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Smart Contracts Will Disrupt the Derivatives Market

 4 min read / 

The derivatives market is one of the largest in the global finance world. Virtually every asset type can be traded on the derivatives markets in the form of futures or options. We have commodity and currency futures, which represent the biggest pool in the futures market whereas various stock options and indices are traded in the options markets. However, trading in these markets attracts some of the highest fees charged by brokers and other intermediaries, thereby making it more difficult for investors to make money.

Over the years, most of the trading took place in centralised exchanges like the CME Group and Eurex, but advances in technology have helped to revolutionise the market. The commodities and futures trading market has been disrupted by various trading technologies with more and more traders gaining access via online trading platforms, among other interfaces.

CFDs Give Forex Traders Access to Several Derivatives Products

Traders can now trade various derivative products via platforms offering contracts for difference (CFD) trading, which includes among others, commodity and currency futures. For instance, most of the top forex brokers operating in Europe have CFDs trading on their platforms as do Asian and Middle-East-based brokers.

However, in the US, CFD trading has been restricted since the global financial crisis of 2008. Traders America depend on the CME Group and other centralised exchanges to gain access to the commodity futures market.

Smart Contracts Could Change Derivatives Trading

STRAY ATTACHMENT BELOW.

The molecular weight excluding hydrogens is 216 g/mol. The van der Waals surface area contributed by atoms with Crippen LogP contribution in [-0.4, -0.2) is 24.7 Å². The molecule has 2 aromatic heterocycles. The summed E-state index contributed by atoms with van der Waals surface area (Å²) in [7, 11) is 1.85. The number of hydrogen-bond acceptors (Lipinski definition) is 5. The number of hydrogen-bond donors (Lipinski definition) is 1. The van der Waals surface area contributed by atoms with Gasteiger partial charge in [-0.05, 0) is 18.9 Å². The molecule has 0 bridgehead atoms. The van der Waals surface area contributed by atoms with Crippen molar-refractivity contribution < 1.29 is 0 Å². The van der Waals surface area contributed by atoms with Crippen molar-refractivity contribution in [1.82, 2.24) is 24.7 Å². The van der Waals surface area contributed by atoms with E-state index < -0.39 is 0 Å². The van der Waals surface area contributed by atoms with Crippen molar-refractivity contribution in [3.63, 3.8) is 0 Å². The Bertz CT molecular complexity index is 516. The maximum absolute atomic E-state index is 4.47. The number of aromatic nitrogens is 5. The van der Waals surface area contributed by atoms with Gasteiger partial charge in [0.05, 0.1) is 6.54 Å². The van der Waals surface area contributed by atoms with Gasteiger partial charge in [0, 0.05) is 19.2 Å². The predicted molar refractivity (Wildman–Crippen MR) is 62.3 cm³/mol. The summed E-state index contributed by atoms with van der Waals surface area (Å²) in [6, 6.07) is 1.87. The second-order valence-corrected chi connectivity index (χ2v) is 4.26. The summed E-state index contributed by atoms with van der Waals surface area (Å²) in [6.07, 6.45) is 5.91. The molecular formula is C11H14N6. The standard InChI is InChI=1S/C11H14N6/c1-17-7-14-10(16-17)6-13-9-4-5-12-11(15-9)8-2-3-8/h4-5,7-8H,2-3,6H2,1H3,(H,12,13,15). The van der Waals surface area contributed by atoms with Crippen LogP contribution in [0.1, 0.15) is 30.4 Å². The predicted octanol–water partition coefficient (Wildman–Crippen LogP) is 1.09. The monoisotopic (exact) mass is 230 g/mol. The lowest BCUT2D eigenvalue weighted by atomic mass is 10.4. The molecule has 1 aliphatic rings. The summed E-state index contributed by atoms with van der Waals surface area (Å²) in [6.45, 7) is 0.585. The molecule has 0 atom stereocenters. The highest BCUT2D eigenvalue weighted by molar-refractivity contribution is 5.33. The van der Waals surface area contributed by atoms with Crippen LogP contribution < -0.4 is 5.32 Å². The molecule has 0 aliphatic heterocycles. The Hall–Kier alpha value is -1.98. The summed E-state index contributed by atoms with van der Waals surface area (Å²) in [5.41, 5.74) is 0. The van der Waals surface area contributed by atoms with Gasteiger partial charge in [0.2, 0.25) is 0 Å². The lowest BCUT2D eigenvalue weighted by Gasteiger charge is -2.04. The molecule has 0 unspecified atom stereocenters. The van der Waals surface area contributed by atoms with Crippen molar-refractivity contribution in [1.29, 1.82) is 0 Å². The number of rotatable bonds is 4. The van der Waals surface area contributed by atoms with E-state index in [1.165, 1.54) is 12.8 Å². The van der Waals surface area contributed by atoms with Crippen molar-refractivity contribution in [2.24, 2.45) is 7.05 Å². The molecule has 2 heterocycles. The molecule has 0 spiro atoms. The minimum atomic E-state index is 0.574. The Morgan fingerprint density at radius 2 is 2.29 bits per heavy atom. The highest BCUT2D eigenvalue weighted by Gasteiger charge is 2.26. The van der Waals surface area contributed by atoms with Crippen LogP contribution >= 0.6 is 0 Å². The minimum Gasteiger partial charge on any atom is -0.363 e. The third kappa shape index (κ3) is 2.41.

Nonetheless, this could change soon as the disruptive force of the distributed ledger technology continues to alter various markets. Blockchain has already had an impact on virtually every industry and now could be the right time to target the derivatives market. Some analysts believe that the concept of “Smart Contracts” could be used to implement the change needed.

Smart Contracts utilise the same technology that contributed to the success of the cryptocurrency market. In a nutshell, they are self-executing, self-enforcing contracts that allow the parties involved to transact business transparently, accurately and efficiently on a secured platform, and algorithmically run on a distributed ledger technology.

They are best suited to markets that are built on systems with clear rules and quantifiable terms of agreements. Some good examples include the insurance industry, real estate, and banking among others, and governments are beginning to embrace the prospect of utilising this technology to make transactions in various sectors more efficient.

Government Institutions are Embracing Blockchain

The People’s Bank of China announced last month that it was launching its first “blockchain-based platform, dubbed the Blockchain Registry Open Platform (BROP) for the purpose of bypassing the extensive bureaucracy in the country’s banking system,” Bitcoin News reported.

This is probably the path that many startups and trading exchanges will have to take to disrupt the derivatives market. Derivatives investors use the same concept to trade commodity futures and stock options, and implementing the technology used in smart contracts could make these markets more accessible to retail traders, as well as making it less costly to trade.

At centralised exchanges, commodity futures trading is expensive because of the high fees charged by brokers that act as intermediaries. This gravely affects the efficiency of transactions. However, with smart contracts, all these obstacles could be bypassed, and this might be the key to reinventing the derivatives market.